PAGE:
I can quote A.E. Housman and decry, “Ter[r]ence [Long], This Is Stupid Stuff.” While Mithridates died old, a ninth inning can be a thousand deaths: the end of the seat worn to a nub, the hands together, nails chewed to bits, “And here’s the 3-2 pitch…fouled back again.” It is ripe for bargains made with any who might listen. Just make it the way I want it, you mumble. Shall I pace right to left? If it so pleases. Shall I take my hat and punch it? (You may remember how well it worked for Charles Emerson Winchester in that M*A*S*H unit in 1951. Shall I move to this seat for better mojo?

It doesn’t work. I finally came to this cruel, harsh realization last year. I always knew it didn’t work, but I didn’t accept it until my personal and professional future was on the slab and the hooded brute with the axe got into position. I learned the executioner’s name just before he struck the blow. Glavine.

When I found myself in the church where I was baptized, lighting candles on the morning of September 30—and I don’t live near there—I realized I had a problem. When I was stuck in traffic, having rushed from a family gathering to a memorial service, and tuned in during the second inning to catch the clipped bits of news spaced out by Howie Rose to let people such as me slowly become aware of the horrible revelation. “The Marlins with an 8-1 lead…” It all ended right there for me. The game. The season. The lucky life. Kid stuff over. At 42. Oh, the humanity.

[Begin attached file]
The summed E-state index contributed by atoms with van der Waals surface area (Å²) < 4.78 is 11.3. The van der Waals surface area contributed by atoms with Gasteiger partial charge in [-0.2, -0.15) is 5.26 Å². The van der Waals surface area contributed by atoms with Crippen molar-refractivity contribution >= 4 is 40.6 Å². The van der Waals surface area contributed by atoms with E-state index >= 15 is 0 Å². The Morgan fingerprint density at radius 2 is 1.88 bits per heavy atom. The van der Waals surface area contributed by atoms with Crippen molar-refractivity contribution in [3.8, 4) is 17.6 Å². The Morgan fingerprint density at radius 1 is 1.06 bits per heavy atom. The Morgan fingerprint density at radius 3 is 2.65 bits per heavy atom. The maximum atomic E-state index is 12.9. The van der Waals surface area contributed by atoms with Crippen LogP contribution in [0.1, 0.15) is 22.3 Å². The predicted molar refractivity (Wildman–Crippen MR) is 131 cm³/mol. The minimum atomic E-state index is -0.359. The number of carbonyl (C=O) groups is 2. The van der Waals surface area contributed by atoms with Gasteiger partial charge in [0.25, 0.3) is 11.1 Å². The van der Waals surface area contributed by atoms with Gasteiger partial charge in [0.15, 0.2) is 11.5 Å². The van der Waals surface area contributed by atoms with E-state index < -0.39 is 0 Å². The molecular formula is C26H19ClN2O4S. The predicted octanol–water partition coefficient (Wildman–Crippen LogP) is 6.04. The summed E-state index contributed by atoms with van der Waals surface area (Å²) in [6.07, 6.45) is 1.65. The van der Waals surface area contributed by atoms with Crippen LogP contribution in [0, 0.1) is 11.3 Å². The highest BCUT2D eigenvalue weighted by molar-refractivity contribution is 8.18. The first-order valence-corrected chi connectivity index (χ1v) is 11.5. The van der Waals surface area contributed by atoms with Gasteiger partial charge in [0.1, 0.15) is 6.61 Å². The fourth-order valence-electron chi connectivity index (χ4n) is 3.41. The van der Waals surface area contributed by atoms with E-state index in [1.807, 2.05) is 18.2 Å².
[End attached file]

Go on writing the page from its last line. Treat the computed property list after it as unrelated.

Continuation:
I should have learned it while listening to Bob Murphy with my Tootle-Oop Radio dangling off the handlebars when the Dodgers scored three in the ninth to beat the Mets in…you pick the year under Torre the Beleaguered. But there were so many other signs of hope. Boldly putting on the record “Give Me Shelter” in a friend’s dorm room moments before the Mets rallied to tie Game 7 in 1986, the rally-inducing chicken wings, the cup with the last bit of beer that we passed around like chalice in extra inning in the Todd Pratt game. It rings as false now as the story of Pratt the backup hero who turned up a steroid cheat. I’ll forever take the win and the feeling that day, but the man who performed the deed is no longer a hero in my eyes. As empty as the cup that hit the ground as ball cleared the wall.

So we’re flying without a net here. No more lucky stuff. Just stuff. I hope I can follow through. It won’t be easy. Wish me luck.

April 3, 2008